Above we can see my horse is a weird frame size with an even weirder aspect ration.  I want to put a white border around it in action.  Here is what you do.  Go into the color corrector, load in your frame and make the clip black.  Process the frame.  Then go into the color corrector and invert the clip.  Your desktop should have three clips like this.

Above I have a black clip that I made from the horse clip in the desktop color corrector.  Just bring down the gamma to 0 and render it.  Then load the clip into the color corrector and invert it.  We now have a black and white clip the exact same size as the horse.  Lets load in the white frame and the horse into action and do our crop trick.  Here is what we get.

Above we can see I have loaded the horse white frame into layer3 and the horse into layer4.  I have set the expression to 50 and I can crop by using layer 4 crops and layer three will follow along 50 units less.  Again, the crop on layer 3 didn’t work right away so I simply touched the top crop for layer 3 and the expression “kicked in” and multi layer crops were happening quite nicely.


Changing Reel Names on Mac Pro Rez Files Via Gateway AND conforming when Smoke can’t read source code.

Conforming an XML in Smoke can be one of the most annoying things you can do. Here is a neat little tip I discovered quite by accident. You can change the reel names and the clip names of your files via the gateway. You are not changing any metadata on the clip, nor are you changing the filename of the QT.  You are just changing how the Smoke reads the data. First, lets look at where the media is stored on the San. The media path is san_001/<client_name>/Media/001. Why is this important? The media is in a folder titled 001. It turns out that the DP arranged this media into folders with the right reel name. So all the media in folder 001 is from reel 001. All the media in folder 002 is from reel 002. Final Cut Pro is getting the reel name from the folder name where the media lives. Get it?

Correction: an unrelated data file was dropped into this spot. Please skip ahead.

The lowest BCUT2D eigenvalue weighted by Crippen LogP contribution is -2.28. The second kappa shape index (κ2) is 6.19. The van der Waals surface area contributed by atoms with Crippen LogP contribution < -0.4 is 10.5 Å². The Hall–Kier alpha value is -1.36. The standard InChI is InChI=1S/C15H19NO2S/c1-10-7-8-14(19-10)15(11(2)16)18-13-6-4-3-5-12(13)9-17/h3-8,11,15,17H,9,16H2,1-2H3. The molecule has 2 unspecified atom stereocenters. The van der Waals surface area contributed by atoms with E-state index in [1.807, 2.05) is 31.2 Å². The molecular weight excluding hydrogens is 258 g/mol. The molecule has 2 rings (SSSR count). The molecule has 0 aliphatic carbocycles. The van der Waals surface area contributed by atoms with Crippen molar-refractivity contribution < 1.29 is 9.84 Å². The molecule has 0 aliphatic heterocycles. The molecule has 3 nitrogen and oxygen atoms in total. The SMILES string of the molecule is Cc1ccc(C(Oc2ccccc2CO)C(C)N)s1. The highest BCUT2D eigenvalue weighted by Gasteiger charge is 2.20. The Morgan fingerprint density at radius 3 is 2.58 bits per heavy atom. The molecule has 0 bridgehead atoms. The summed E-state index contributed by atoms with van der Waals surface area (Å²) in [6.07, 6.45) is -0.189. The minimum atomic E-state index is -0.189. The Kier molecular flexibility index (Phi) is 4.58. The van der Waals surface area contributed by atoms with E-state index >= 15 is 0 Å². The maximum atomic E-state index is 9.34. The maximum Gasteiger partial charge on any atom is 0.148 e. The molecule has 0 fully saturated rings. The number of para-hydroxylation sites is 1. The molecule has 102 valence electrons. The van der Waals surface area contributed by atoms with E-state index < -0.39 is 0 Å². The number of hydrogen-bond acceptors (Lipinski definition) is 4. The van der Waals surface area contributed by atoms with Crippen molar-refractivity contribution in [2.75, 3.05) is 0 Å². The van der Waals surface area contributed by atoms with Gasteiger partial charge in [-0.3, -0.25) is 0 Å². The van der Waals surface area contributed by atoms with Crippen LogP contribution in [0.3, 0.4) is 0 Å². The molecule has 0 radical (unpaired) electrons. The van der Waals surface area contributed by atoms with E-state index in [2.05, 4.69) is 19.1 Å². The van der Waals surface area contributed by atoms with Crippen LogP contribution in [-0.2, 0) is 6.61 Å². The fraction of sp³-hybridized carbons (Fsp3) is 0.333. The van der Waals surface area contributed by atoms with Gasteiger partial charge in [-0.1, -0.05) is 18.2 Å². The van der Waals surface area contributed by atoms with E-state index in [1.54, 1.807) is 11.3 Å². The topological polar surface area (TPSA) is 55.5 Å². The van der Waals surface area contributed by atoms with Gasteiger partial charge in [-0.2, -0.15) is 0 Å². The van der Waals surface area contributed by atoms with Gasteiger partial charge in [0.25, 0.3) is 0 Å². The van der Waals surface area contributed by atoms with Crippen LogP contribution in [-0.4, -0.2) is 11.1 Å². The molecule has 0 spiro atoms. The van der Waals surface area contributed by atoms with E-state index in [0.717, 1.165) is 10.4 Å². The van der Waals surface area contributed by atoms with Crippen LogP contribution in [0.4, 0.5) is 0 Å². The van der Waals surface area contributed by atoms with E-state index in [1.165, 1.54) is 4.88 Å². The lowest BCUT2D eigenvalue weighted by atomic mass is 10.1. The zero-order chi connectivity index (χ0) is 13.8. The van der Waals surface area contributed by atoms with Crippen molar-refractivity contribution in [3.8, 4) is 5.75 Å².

Lets look at the Smoke side now. I have gone through a mac gateway and can see my Pro Rez media. Lets look.

OK in the above still I am looking at Pro Rez via mac gateway and we can see the Smoke reel name is 001, just like it was on the mac. The media is all black because I do not have the rights to this footage, but I needed to show it to show the tip.  Anyhow, here is the neat part.

In the above still I am looking at the Mac Gatway in list view. Look at the meta data options at the bottom of the screen. I have selected Tape Name from File Header. I have also selected clip name from file name but I did not do a screen cap of that menu. Here is the crux of the issue. The Smoke is not reading the correct meta data from these QT files. Note the source code. It is all This is because these quicktimes do not have their timecode saved in a place where the smoke can read it properly (no fix for that!) and the reel name meta data is also stored in a place where the Smoke can not read it properly, which is why Tape name from File Header is coming up with the clip name. It should be 001. Here is how we fix it. Remember, the clips from Reel 001 are in a folder named 001. We can force the Smoke to assign a reel name from the directory the clip is in. Here is how.